Bush strategist wants to 'hunt down' person who came up with 'shock and awe'
Mike Murphy wants to throttle the person who coined the term “shock and awe” to describe Jeb Bush’s fundraising machine.
“I’m going to hunt down whoever came up with that,” the longtime Bush strategist tells Bloomberg News.
Bush has been a dominant fundraiser on the super PAC side but his campaign has hit a rough patch as shown by the third quarter reports.
“The bigger story was: we showed a lot of financial strength but we always said the voter strength would build slowly because we had to go tell the story,” said Murphy, who runs the Right to Rise super PAC. “And somehow the punditocracy said, ‘Well, financial strength means you have to lead every poll and if you don’t you’re a loser.’ I think them being wrong about that is something that we’ve been held accountable. I don’t take it too seriously because I keep saying I think the polls are completely meaningless on a national basis, but it’s irritating noise.”
More from Sasha Issenberg’s interview:
You’re obviously more sanguine about Jeb Bush’s prospects. Explain to me why.
I’ve worked for him for 18 years. I know he builds slowly and gets better and better. You saw in the debates, the second debate was strong, he'll continue to improve, he's doing well on the stump now. He can outlast the noise, his candidate performance will be excellent, and we're an amplifier. Our job is just to amplify his story and what he's saying and we banked enough cash that nobody's turning our speaker off. And we're the only campaign in that situation and I think we are the campaign who can consolidate the winning largest lane in the party and do so in a way that can win the general election, which I think is unique only to Jeb. And if you look at the prediction markets overseas, which are kind of interesting, because that's the one place real money's involved, we constantly rank number one. The smart money's figured this out. What hasn't figured it out is the day-to-day cable punditry—but that's OK, that'll follow reality. So our job is to be tuned into reality and let that stuff catch up eventually. That’s kind of our theory.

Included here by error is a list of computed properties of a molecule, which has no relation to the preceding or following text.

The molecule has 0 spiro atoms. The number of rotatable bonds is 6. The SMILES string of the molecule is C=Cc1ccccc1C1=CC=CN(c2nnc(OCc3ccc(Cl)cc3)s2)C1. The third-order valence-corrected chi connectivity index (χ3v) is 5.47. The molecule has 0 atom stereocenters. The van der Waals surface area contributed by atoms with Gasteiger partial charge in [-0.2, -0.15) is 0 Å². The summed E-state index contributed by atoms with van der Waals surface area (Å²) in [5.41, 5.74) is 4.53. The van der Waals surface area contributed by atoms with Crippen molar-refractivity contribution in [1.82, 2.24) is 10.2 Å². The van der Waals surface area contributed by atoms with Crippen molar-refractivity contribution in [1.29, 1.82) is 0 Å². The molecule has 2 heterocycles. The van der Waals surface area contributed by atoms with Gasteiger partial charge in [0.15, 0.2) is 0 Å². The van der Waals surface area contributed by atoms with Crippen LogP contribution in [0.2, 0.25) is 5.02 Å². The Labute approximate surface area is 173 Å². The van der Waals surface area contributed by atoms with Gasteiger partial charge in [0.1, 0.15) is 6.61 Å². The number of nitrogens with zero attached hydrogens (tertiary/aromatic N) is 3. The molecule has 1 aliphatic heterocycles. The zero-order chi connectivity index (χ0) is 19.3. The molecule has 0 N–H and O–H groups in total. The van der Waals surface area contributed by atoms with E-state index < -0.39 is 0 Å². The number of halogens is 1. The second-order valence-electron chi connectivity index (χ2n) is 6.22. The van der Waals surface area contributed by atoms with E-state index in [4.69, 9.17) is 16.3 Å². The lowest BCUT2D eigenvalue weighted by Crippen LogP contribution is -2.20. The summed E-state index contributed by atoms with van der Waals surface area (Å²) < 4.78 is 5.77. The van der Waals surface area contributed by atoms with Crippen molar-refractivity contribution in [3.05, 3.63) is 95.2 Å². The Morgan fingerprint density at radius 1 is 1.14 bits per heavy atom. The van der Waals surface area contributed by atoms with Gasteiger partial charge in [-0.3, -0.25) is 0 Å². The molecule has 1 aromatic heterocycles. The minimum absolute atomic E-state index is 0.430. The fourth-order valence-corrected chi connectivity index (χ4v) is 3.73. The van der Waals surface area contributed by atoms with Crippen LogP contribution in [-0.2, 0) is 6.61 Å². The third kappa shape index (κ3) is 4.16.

How has Trump’s entry changed the race?
It created a false zombie front-runner. He’s dead politically, he'll never be president of the United States, ever. By definition I don't think you can be a front-runner if you're totally un-electable. I think there's there an a-priori logic problem in that.
Has he been dead since he got in?
I think so, yeah. So there's no meaningful outcome to it. But the question is what kind of catalyst is it? It's a huge amount of noise and so we're trying to find the signal in all this. You've seen Trump start to drop now. I think it'll be a very slow drop, but I think he'll continue to drop and the question is: is he ready to lose primaries, will he stay in? And nobody knows the answer to that.